Obama’s Public Diplomacy Katabasis in Poland

President Obama may very well kiss the Polish American vote good bye after committing yet another public diplomacy blunder which gave Vice President Biden, U.S. Ambassador to Poland Lee A. Feinstein and some Congressional Democrats plenty of reasons to be pulling their hair out in utter frustration over his insensitive behavior toward an important U.S. ally.

Biden and Feinstein, who have a much greater appreciation of history and diplomatic protocol than the President, had pushed hard to get him to agree to attend Polish President Lech Kaczynski’s state funeral in Krakow last Sunday. They briefly succeeded in their efforts but then the cloud of ash from the Icelandic volcano disrupted international air travel in Europe. Obama may have had a reasonable explanation for cancelling his plane trip due to the ash cloud in the atmosphere. But in a display of unheard of diplomatic insensitivity, he allowed himself to be photographed playing golf on the same day as the Polish President’s body was being buried at the Wawel Castle in Krakow.

By his actions last Sunday, Obama created a public diplomacy disaster for America in Poland and among the Polish American electorate. Meanwhile, Russia’s President Dmitry Medvedev, who had flown by plane from Moscow to attend the funeral, showed that he and Prime Minister Vladimir Putin can be real masters in shaping public opinion in a situation that could have had very bad repercussions for Russia and Russian-Polish relations. If anything, the death of President Kaczynski and other Polish leaders in Russia in the plane crash near Katyn, the place where Stalin’s secret police murdered thousands of Polish military officers during World War II, led to the strengthening of Polish-Russian ties due to outstanding public relations moves by both Putin and Medvedev.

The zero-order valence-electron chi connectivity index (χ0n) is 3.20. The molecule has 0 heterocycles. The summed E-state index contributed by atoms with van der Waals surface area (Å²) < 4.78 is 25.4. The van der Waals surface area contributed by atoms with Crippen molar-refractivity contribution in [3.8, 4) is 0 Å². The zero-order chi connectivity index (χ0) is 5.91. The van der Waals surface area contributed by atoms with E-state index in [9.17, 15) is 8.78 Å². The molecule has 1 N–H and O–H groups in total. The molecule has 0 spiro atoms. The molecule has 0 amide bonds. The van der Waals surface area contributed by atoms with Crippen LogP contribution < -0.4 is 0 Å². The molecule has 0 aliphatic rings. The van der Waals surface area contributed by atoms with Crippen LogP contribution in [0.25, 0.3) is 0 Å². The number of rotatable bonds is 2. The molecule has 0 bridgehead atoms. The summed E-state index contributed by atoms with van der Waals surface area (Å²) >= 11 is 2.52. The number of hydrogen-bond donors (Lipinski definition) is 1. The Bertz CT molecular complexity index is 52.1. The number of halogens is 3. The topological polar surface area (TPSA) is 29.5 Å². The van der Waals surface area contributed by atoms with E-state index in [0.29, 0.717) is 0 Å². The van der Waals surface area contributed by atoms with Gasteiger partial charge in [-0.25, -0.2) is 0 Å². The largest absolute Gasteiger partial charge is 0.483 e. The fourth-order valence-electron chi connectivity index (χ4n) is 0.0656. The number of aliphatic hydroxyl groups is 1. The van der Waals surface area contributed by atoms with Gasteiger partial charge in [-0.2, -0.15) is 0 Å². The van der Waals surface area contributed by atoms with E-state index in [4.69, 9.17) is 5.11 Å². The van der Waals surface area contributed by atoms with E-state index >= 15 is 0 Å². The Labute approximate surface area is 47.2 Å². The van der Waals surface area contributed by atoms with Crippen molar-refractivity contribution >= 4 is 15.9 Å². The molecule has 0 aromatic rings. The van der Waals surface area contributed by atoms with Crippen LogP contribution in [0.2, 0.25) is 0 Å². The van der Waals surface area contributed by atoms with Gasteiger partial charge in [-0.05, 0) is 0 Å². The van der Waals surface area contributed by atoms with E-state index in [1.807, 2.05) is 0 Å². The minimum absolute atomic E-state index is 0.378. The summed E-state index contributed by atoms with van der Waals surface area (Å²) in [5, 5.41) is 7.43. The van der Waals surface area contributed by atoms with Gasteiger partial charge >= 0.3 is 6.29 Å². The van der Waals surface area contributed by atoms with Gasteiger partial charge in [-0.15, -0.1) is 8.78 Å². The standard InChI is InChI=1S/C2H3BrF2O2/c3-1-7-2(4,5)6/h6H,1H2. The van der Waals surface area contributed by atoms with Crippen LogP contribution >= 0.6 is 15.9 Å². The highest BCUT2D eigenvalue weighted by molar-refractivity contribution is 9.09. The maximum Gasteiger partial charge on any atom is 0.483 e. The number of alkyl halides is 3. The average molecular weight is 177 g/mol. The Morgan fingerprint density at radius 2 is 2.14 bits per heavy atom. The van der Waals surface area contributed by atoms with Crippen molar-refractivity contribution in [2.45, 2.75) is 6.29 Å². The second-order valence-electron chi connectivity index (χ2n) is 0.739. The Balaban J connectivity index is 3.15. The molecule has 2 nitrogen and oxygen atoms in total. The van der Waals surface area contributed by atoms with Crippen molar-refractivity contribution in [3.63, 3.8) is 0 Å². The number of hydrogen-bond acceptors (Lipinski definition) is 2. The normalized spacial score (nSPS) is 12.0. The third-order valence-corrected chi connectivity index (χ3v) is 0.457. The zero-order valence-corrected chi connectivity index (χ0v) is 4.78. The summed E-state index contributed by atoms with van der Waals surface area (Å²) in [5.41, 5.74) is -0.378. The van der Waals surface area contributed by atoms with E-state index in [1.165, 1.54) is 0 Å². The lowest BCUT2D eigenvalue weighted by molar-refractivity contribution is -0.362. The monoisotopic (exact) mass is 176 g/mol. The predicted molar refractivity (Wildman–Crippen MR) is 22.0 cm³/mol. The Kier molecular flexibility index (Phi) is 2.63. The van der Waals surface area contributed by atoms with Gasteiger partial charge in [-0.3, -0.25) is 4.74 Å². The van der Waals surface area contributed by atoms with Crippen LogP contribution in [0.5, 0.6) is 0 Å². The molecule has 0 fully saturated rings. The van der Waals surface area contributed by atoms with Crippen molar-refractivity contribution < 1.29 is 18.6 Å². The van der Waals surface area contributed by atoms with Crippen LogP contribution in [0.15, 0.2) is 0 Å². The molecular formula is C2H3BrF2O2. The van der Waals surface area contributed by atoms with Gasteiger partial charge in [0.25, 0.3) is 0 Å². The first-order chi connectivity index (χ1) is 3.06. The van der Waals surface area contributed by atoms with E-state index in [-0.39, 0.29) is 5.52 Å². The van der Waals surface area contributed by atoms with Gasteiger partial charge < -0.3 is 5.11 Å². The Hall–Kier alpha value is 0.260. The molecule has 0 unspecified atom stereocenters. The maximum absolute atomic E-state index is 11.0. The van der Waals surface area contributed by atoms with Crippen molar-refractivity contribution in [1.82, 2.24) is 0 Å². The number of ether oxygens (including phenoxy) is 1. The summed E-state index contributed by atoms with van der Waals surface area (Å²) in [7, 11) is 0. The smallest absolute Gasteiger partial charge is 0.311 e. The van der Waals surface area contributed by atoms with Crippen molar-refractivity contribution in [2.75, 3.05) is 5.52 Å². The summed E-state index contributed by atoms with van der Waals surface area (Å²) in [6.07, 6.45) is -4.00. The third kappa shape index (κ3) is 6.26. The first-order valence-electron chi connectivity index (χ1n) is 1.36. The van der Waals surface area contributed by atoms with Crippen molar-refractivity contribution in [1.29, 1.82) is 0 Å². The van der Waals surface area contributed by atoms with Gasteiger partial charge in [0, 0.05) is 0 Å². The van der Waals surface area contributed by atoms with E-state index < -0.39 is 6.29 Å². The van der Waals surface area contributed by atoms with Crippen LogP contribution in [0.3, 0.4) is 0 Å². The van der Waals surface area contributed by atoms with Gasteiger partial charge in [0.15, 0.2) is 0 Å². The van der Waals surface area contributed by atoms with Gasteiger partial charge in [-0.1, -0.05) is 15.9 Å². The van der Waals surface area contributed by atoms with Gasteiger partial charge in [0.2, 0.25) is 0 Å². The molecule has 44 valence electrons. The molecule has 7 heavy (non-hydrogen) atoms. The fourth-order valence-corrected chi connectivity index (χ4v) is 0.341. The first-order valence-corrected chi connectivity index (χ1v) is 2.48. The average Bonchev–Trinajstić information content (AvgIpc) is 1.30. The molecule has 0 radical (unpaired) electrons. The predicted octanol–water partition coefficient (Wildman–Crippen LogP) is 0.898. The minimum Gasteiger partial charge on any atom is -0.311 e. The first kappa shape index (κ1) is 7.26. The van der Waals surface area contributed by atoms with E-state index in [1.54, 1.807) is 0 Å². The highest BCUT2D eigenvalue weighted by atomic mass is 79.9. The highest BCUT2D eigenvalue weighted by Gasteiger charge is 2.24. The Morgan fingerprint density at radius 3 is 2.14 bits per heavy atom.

This was not the first U.S. public diplomacy blunder vis-a-vis Poland since the Obama administration took office. Last September, President Obama deprived Poland of the U.S. missile defense system which the Polish government saw as the only effective military guarantee of America’s commitment to defend their country’s sovereignty against threats from Russia’s autocratic leaders. Obama announced his decision on September 17, the anniversary of Poland’s invasion by the Soviet Union in 1939 under the terms of Stalin’s secret agreement with Hitler which led to the division of the country between the two dictators.

It’s likely that the timing of the White House missile shield announcement was influenced by clever diplomatic suggestions from the Russian Foreign Ministry. Obama’s goal was to get Moscow to help him in dealing with Iran — help which he has not received and is not likely to get — and to sign the new arms control agreement with the Kremlin.